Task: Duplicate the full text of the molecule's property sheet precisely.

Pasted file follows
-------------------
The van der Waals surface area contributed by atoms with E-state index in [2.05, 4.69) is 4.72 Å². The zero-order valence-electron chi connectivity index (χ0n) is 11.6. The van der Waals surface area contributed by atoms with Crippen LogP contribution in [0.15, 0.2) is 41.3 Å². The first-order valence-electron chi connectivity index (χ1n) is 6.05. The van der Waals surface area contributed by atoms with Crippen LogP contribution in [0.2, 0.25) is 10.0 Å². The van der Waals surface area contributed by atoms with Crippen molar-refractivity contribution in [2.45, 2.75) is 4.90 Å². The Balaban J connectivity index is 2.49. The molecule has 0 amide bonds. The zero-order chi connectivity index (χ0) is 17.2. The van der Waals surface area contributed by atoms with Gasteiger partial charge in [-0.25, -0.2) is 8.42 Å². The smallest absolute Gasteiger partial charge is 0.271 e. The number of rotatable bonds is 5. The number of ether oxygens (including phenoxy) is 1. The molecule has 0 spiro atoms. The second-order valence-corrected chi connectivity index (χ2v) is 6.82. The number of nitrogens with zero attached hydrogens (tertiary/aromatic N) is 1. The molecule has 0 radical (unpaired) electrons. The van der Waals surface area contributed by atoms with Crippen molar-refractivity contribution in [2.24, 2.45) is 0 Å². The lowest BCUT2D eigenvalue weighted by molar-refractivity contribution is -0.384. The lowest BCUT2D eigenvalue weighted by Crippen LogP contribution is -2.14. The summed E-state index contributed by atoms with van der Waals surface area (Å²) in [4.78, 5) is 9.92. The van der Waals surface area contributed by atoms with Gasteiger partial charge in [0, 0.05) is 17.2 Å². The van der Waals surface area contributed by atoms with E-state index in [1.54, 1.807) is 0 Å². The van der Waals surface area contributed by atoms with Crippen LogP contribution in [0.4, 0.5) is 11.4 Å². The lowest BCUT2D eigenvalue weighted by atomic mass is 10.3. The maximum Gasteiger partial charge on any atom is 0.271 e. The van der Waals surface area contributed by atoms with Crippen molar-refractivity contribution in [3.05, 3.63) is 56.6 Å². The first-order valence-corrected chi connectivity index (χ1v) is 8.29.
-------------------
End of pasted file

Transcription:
The van der Waals surface area contributed by atoms with E-state index in [2.05, 4.69) is 4.72 Å². The zero-order valence-electron chi connectivity index (χ0n) is 11.6. The van der Waals surface area contributed by atoms with Crippen LogP contribution in [0.15, 0.2) is 41.3 Å². The first-order valence-electron chi connectivity index (χ1n) is 6.05. The van der Waals surface area contributed by atoms with Crippen LogP contribution in [0.2, 0.25) is 10.0 Å². The van der Waals surface area contributed by atoms with Crippen molar-refractivity contribution in [2.45, 2.75) is 4.90 Å². The Balaban J connectivity index is 2.49. The molecule has 0 amide bonds. The zero-order chi connectivity index (χ0) is 17.2. The van der Waals surface area contributed by atoms with Gasteiger partial charge in [-0.25, -0.2) is 8.42 Å². The smallest absolute Gasteiger partial charge is 0.271 e. The number of rotatable bonds is 5. The number of ether oxygens (including phenoxy) is 1. The molecule has 0 spiro atoms. The second-order valence-corrected chi connectivity index (χ2v) is 6.82. The number of nitrogens with zero attached hydrogens (tertiary/aromatic N) is 1. The molecule has 0 radical (unpaired) electrons. The van der Waals surface area contributed by atoms with Crippen molar-refractivity contribution in [2.24, 2.45) is 0 Å². The lowest BCUT2D eigenvalue weighted by molar-refractivity contribution is -0.384. The lowest BCUT2D eigenvalue weighted by Crippen LogP contribution is -2.14. The summed E-state index contributed by atoms with van der Waals surface area (Å²) in [4.78, 5) is 9.92. The van der Waals surface area contributed by atoms with Gasteiger partial charge in [0, 0.05) is 17.2 Å². The van der Waals surface area contributed by atoms with E-state index in [1.54, 1.807) is 0 Å². The van der Waals surface area contributed by atoms with Crippen LogP contribution in [0.4, 0.5) is 11.4 Å². The lowest BCUT2D eigenvalue weighted by atomic mass is 10.3. The maximum Gasteiger partial charge on any atom is 0.271 e. The van der Waals surface area contributed by atoms with Crippen molar-refractivity contribution in [3.05, 3.63) is 56.6 Å². The first-order valence-corrected chi connectivity index (χ1v) is 8.29.